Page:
Dear “Santa Jay,”

I walked into your hardware store on December 5, 2014, not as a consumer, but as a mom. A mom who has a child with autism. I was no stranger to what I was about to do, as I have done it with other businesses more times than I can count. I was fully prepared for the “odd” look I assumed I was about to get by asking questions like, “Excuse me, but do you have anything that resembles a panel horn?” (My 4-year-old taught me that it’s the control box that controls the fire alarms in large buildings) and “Do you have any boxes with pictures of microwaves on them?” Yes, I know that bewildered head tilt, eyebrow raise and wide-eyed look all too well. It’s the look of confusion, surprise and sometimes judgment of my ability as a parent.

Brittany Miller.2

I’m sorry to say that as you greeted me with a “Can I help you with anything today, ma’am?” I had already judged you and your reaction falsely. I spouted off my normal speech. “Yes, I know this is going to sound like an odd question, but do you have any keys that have been miscut that I can buy from you? My 4-year-old has autism, and he is obsessed with keys.” I waited for your eyebrows to raise and your eyes to widen as you soaked in my question, but you didn’t give me a funny look or even attempt to raise an eyebrow. Instead, what you said to me is something I will never forget. Do you remember what you said to me? I do. I remember it word for word.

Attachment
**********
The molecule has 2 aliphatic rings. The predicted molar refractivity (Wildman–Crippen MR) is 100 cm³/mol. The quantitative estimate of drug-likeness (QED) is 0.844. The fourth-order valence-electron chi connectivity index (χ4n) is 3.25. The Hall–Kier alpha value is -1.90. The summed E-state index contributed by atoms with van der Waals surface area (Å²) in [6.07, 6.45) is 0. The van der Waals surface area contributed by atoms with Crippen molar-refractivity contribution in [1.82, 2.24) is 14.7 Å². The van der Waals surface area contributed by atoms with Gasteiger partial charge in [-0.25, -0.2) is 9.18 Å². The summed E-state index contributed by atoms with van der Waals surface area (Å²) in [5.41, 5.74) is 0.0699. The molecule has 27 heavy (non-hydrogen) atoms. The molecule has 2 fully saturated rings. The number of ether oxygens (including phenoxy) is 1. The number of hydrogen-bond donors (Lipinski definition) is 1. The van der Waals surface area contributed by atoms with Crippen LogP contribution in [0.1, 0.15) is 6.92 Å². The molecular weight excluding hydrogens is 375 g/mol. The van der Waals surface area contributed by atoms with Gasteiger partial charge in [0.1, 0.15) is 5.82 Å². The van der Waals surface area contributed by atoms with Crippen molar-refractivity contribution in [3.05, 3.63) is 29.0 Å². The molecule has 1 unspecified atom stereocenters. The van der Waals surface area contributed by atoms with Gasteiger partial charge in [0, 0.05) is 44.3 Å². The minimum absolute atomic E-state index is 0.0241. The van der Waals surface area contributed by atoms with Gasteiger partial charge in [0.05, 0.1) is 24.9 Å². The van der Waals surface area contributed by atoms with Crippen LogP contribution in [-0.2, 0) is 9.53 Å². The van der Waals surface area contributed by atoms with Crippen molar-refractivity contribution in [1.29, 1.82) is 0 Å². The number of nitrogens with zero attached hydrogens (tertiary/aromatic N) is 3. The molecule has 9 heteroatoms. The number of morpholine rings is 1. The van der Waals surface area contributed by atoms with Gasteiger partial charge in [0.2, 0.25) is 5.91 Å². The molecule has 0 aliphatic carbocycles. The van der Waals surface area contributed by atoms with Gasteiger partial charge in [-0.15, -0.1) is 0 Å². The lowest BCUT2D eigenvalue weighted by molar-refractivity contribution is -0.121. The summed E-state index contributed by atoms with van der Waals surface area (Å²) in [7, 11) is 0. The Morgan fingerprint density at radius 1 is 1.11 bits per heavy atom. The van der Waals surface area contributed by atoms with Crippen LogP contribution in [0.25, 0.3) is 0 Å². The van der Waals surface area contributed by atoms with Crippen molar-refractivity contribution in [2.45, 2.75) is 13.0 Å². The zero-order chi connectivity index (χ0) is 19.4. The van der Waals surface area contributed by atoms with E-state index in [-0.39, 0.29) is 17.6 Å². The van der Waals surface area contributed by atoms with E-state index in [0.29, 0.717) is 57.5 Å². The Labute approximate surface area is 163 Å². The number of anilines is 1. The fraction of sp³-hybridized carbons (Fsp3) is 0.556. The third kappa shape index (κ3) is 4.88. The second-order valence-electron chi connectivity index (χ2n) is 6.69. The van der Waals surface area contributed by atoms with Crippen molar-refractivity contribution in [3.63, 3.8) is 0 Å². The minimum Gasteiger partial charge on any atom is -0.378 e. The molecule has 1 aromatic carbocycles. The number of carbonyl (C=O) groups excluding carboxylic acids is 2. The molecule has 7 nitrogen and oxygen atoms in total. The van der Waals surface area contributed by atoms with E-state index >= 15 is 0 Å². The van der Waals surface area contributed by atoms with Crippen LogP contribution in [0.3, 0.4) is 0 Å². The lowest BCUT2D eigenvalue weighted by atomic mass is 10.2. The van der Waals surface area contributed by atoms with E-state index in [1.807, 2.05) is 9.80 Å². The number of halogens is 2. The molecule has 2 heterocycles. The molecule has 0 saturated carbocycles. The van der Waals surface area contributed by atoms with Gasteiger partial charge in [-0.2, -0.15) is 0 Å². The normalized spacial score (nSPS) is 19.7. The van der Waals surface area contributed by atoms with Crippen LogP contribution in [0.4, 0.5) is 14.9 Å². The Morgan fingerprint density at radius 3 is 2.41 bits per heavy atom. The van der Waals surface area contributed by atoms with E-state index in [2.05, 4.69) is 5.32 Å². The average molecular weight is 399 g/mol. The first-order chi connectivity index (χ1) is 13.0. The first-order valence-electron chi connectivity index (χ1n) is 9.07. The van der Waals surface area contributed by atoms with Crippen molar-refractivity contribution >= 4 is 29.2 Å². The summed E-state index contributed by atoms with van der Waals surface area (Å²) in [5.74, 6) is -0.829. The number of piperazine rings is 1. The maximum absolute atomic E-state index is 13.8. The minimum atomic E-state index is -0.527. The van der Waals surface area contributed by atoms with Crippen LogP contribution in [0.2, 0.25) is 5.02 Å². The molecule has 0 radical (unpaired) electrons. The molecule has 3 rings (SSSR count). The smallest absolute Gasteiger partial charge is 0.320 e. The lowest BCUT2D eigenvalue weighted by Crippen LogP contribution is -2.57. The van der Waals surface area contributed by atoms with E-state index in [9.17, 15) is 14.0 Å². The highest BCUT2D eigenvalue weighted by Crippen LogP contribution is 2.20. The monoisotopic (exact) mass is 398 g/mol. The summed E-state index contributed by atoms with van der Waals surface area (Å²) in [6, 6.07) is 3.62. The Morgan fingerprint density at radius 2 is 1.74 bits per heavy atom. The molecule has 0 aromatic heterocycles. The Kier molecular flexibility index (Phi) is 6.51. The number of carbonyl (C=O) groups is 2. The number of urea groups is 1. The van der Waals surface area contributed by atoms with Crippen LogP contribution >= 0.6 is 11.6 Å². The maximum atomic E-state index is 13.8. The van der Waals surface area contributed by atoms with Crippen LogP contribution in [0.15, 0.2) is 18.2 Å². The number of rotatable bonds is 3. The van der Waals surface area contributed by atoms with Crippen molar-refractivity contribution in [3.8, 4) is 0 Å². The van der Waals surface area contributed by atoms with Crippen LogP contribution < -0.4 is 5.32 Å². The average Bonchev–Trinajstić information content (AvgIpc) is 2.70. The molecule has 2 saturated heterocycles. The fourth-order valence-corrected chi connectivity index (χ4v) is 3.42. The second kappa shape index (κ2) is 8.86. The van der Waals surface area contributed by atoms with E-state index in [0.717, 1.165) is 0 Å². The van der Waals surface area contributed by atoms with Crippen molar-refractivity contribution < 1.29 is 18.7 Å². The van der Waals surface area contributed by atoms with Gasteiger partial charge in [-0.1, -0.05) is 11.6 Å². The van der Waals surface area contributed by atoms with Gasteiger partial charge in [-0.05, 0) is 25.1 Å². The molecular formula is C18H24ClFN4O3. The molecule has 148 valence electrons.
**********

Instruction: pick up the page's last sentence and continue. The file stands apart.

“That’s actually not a weird question at all. I get one or two parents a year who ask for those.”

What you said may not sound like much, but to a mom who often feels lonely, isolated, judged and living in a world others don’t understand, your words really translated to this: You are not alone.

And in that one moment, on the date of December 5, 2014, and in that one single second, I didn’t feel like I was.